The effect of EIA treatment on the peritoneal exudate cells of normal mice is an indirect method of evaluating its inhibitory effect on tumor cell growth. Normally, a mouse contains about 5 X 106 peritoneal cells, 50% of which are macrophages. EIA treatment was found to enhance peritoneal cells count. These results demonstrate the indirect inhibitory effect of EIA on EAC cells, which is probably mediated by the enhancement and activation of either macrophage or cytokine production.
The analysis of the hematological parameters showed minimum toxic effect in mice treated with EIA. After 14 days of transplantation, EIA was able to reverse the changes in the hematological parameters consequent to tumor inoculation. The present study reveals that the extract was cytotoxic towards EAC.
Preliminary phytochemical screening indicated the presence of alkaloids and flavonoids in EIA. Flavonoids have been shown to possess antimutagenic and antimalignant effects.[14],[15] Moreover, flavonoids have a chemopreventive role in cancer through their effects on signal transduction in cell proliferation[16] and angiogenesis.[17] The cytotoxic and antitumor properties of the extract may be due to these compounds. The present study points to the potential anticancer activity of Indigofera aspalathoides. Further studies to characterize the active principles and elucidate the mechanism of the action of EIA are in progress.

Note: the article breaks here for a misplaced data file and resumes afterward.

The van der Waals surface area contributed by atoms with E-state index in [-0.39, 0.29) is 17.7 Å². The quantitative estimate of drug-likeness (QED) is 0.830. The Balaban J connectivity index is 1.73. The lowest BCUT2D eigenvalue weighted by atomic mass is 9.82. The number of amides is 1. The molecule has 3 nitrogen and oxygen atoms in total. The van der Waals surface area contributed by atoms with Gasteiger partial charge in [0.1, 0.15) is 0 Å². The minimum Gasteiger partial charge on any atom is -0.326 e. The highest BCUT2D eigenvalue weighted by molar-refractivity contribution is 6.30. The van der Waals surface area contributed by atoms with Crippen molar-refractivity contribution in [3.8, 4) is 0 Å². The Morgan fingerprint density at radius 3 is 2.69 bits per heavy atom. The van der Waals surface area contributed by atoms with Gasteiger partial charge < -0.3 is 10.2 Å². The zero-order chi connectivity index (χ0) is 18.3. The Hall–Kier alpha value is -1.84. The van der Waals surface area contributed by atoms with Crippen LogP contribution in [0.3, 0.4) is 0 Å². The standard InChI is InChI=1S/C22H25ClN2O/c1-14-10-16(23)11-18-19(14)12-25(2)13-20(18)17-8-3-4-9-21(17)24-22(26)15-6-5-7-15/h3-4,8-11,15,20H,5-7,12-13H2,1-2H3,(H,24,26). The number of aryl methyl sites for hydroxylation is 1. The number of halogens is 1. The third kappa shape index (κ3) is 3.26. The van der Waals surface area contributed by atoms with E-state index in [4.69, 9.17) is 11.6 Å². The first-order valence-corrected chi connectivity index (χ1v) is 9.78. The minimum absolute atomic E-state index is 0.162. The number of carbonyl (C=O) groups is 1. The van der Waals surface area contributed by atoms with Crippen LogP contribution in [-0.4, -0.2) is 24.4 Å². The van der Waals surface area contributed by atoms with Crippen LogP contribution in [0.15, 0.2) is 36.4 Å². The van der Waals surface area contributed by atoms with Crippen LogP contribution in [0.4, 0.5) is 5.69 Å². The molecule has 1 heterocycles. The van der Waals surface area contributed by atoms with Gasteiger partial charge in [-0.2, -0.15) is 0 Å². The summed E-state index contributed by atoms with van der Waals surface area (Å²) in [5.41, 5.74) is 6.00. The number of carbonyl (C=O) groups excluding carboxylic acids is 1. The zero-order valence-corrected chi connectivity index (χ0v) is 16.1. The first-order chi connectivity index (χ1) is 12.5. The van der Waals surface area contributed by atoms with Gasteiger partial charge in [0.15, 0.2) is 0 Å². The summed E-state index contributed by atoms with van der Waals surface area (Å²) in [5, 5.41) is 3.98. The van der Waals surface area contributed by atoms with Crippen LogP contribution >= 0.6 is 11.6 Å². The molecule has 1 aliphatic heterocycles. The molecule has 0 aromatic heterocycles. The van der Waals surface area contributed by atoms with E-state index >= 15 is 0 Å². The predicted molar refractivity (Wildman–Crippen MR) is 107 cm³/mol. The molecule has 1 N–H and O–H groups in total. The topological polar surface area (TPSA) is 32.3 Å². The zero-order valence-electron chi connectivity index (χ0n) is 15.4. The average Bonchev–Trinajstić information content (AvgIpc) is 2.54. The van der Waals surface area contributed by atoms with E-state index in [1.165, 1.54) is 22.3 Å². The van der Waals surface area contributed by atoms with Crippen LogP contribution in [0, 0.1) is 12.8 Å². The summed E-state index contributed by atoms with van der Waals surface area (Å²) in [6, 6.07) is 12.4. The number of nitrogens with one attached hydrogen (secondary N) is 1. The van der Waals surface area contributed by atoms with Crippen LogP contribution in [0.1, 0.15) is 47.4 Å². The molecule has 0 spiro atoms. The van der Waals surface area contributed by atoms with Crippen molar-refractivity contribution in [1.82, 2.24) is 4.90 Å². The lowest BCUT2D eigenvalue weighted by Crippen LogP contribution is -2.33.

» References Top

1.Ramakrishna Y, Manohor AI, Mamata P, Shreekant KG. Plants and novel antitumour agents: A review. Indian Drugs 1984;21:173-85.  Back to cited text no. 1    
2.Anonymous, Wealth of India, Raw Materials. Vol.V. New Delhi: Publication and Information Directorate (CSIR); 2001.  Back to cited text no. 2    
3.Suffness M, Douros J. In: Devita VT, editor. Methods in cancer research. New York: Academic Press; 1978. p. 73-5.  Back to cited text no. 3    
4.Gothoskar SV, Ranadive KJ. Anticancer screening of SAN-AB: An extract of marking nut Semicarpus anacardium. Indian J Exp Biol 1971;9:372-5.  Back to cited text no. 4    
5.Sur P, Ganguly DK. Tea plant root extract (TRE) as an antineoplastic agent. Planta Med 1994;60:106-9.  Back to cited text no. 5  [PUBMED]